It’s just a matter of time. The fight for marriage equality has been won in the courts, thanks to the equality language added by Justice Anthony Kennedy to the pivotal Windsor ruling, a factor not initially readily apparent. Look at the results:
Twelve decisions have addressed a substantive aspect of marriage equality since Windsor, and equality has won in all 12—with the Virginia decision now joining decisions from Kentucky, New Mexico, Oklahoma, Utah, and West Virginia, and two decisions each in Illinois, New Jersey, and Ohio. But six other cases since Windsor have addressed different aspects of discrimination based on sexual orientation, such as discrimination on juries and employment benefits, and the side of equality has won in all six of those cases as well.
The tally is even starker when you look at the number of judges who have considered the issue. Since Windsor, in these 18 decisions, 32 different judges have considered whether Windsor is merely about the relationship between the state and federal governments or whether it is about equality. And all 32 of them have found for equality. In other words, 32 accomplished, intelligent lawyers, appointed by Democrats and Republicans, whose job it is to read precedent, have ruled for equality. Not a single one has disagreed.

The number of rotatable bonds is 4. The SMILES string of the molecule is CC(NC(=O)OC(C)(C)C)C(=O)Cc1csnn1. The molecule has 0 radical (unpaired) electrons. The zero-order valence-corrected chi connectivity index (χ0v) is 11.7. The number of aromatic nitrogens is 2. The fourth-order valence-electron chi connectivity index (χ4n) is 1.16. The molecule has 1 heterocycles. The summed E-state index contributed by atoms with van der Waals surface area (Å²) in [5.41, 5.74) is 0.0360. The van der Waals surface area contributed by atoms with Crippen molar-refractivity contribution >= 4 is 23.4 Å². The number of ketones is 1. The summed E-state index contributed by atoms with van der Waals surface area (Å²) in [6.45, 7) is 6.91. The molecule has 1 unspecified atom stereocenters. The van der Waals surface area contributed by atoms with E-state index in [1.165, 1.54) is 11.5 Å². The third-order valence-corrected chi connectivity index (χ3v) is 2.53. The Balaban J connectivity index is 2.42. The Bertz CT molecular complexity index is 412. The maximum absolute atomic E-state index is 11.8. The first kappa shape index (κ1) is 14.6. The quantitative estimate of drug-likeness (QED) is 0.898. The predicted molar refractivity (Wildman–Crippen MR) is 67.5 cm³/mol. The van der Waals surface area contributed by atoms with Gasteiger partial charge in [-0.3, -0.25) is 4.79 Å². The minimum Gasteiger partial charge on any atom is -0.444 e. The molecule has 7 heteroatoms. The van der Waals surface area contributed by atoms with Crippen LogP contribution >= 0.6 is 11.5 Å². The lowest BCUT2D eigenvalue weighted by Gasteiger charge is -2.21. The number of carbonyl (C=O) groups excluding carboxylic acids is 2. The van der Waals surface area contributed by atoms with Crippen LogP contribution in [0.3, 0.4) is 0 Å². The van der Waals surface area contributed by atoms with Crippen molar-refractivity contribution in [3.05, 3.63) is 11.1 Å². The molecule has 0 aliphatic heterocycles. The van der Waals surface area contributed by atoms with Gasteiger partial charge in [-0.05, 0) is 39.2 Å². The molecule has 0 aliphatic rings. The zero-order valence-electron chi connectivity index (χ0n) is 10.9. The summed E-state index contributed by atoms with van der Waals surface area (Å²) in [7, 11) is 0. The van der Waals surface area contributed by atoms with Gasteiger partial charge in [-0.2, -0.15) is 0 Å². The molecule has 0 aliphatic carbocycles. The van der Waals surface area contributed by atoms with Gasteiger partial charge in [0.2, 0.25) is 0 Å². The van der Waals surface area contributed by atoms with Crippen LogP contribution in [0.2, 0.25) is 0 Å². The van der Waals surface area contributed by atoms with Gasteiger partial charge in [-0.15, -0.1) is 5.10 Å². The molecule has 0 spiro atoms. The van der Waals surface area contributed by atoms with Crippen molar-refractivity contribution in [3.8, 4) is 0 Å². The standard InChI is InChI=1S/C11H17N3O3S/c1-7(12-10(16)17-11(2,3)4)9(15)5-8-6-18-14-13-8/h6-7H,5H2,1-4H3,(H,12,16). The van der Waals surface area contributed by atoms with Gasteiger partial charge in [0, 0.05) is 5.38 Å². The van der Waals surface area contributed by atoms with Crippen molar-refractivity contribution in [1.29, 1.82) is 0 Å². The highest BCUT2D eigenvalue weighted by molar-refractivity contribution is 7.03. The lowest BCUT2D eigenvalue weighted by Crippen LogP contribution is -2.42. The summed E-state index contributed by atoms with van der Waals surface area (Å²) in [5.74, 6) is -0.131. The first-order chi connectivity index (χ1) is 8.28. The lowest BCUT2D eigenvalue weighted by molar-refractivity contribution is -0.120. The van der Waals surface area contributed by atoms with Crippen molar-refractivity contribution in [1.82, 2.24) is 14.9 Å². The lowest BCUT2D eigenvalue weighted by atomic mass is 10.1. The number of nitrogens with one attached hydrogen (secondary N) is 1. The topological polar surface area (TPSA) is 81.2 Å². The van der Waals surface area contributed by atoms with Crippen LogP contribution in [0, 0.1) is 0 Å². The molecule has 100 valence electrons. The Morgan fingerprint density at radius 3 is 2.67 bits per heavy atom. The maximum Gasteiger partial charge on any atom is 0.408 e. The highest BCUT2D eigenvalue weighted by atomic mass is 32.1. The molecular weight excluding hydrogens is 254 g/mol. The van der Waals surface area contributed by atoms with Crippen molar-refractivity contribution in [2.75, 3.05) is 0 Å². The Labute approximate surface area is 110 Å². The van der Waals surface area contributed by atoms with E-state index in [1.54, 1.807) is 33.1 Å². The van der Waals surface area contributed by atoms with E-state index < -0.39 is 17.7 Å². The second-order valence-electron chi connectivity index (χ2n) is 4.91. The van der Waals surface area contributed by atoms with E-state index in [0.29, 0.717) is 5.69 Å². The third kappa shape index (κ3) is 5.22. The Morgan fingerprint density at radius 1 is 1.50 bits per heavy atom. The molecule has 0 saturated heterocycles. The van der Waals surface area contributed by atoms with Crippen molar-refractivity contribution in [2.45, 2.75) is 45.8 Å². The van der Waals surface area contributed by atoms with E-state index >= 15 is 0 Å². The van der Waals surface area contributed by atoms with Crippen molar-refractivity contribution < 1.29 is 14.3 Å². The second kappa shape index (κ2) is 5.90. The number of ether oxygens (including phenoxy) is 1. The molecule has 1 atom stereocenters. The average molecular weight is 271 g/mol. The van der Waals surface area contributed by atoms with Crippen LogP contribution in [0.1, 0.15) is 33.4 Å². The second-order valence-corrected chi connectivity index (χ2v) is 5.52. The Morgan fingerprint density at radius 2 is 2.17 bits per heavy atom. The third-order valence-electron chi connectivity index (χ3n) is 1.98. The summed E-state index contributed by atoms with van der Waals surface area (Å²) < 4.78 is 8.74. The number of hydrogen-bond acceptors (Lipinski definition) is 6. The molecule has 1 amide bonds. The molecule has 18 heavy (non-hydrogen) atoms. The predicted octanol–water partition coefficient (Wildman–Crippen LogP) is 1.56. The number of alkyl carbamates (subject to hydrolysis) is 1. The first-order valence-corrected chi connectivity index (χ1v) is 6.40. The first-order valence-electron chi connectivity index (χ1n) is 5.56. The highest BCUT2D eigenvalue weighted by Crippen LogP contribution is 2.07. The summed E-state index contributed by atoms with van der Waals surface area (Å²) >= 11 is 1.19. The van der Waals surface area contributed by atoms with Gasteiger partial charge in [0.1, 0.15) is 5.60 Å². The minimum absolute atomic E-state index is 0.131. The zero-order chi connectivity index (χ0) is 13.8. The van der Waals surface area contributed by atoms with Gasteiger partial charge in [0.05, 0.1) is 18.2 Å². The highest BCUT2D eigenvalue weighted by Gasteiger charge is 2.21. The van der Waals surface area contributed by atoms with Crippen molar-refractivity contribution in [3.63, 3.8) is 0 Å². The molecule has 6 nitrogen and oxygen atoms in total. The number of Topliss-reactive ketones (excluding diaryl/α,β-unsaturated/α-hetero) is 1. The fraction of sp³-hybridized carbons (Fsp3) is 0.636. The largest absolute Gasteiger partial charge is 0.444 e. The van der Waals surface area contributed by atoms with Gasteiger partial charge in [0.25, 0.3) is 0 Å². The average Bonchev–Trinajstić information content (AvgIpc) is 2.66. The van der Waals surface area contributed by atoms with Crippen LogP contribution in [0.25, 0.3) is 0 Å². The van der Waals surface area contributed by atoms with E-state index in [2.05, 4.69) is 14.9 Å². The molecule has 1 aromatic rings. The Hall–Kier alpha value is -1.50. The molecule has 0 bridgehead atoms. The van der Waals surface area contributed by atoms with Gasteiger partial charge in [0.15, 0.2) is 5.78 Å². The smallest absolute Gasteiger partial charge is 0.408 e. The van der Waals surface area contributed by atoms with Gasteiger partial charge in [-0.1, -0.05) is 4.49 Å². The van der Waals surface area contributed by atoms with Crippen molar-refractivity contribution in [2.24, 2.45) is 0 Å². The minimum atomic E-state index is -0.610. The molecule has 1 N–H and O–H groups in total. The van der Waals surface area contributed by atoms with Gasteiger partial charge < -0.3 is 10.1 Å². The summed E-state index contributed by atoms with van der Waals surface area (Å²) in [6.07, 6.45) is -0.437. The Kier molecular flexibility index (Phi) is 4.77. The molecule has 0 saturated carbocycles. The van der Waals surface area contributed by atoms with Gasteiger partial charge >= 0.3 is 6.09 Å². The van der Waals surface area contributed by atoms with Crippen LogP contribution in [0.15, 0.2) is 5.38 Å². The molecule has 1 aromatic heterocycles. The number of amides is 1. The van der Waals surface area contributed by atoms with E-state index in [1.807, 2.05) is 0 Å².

OK. Scalia, Alito, Thomas and probably Roberts are fully prepared to differ when these cases reach the high court. But Kennedy?
Oh, and by the way:
One other phenomenon has occurred post Windsor that bears mentioning here. In Virginia and Pennsylvania, state attorneys general tasked with defending their state’s same-sex marriage bans have also read Windsor to mean that the ban is unconstitutional. In New Jersey, Gov. Chris Christie abandoned the state’s appeal of a decision striking down the New Jersey marriage ban. And now this week, Nevada’s attorney general, a Democrat, and its Republican governor, announced that they too, could not defend the state’s gay-marriage ban anymore. Why? Windsor.
Alas, Attorney General Dustin McDaniel is fighting equality in Arkansas. For now at least. If Circuit Judge Chris Piazza or federal Judge Kris Baker eventually follow a unanimous record around the country, perhaps he’ll rethink at the appeals level.